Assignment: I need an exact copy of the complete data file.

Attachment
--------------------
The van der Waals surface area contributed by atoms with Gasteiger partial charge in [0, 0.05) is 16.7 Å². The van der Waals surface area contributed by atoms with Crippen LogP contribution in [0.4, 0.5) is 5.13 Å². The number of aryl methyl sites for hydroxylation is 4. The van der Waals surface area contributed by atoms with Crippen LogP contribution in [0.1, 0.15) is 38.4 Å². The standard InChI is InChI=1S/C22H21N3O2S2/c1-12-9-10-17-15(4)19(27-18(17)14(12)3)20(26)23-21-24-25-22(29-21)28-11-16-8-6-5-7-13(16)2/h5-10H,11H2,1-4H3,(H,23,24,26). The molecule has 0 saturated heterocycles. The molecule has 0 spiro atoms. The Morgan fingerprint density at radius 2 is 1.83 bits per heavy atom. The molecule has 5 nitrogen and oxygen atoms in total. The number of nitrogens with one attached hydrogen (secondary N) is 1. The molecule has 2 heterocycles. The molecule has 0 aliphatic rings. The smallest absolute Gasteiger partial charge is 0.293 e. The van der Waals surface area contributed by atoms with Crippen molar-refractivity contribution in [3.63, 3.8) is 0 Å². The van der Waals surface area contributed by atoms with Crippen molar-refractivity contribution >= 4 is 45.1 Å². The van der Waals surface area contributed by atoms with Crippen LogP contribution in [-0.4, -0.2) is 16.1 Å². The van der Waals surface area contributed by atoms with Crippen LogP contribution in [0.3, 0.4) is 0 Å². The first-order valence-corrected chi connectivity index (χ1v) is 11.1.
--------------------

The van der Waals surface area contributed by atoms with Gasteiger partial charge in [0, 0.05) is 16.7 Å². The van der Waals surface area contributed by atoms with Crippen LogP contribution in [0.4, 0.5) is 5.13 Å². The number of aryl methyl sites for hydroxylation is 4. The van der Waals surface area contributed by atoms with Crippen LogP contribution in [0.1, 0.15) is 38.4 Å². The standard InChI is InChI=1S/C22H21N3O2S2/c1-12-9-10-17-15(4)19(27-18(17)14(12)3)20(26)23-21-24-25-22(29-21)28-11-16-8-6-5-7-13(16)2/h5-10H,11H2,1-4H3,(H,23,24,26). The molecule has 0 saturated heterocycles. The molecule has 0 spiro atoms. The Morgan fingerprint density at radius 2 is 1.83 bits per heavy atom. The molecule has 5 nitrogen and oxygen atoms in total. The number of nitrogens with one attached hydrogen (secondary N) is 1. The molecule has 2 heterocycles. The molecule has 0 aliphatic rings. The smallest absolute Gasteiger partial charge is 0.293 e. The van der Waals surface area contributed by atoms with Crippen molar-refractivity contribution in [3.63, 3.8) is 0 Å². The van der Waals surface area contributed by atoms with Crippen molar-refractivity contribution >= 4 is 45.1 Å². The van der Waals surface area contributed by atoms with Crippen LogP contribution in [-0.4, -0.2) is 16.1 Å². The van der Waals surface area contributed by atoms with Crippen LogP contribution in [0.3, 0.4) is 0 Å². The first-order valence-corrected chi connectivity index (χ1v) is 11.1.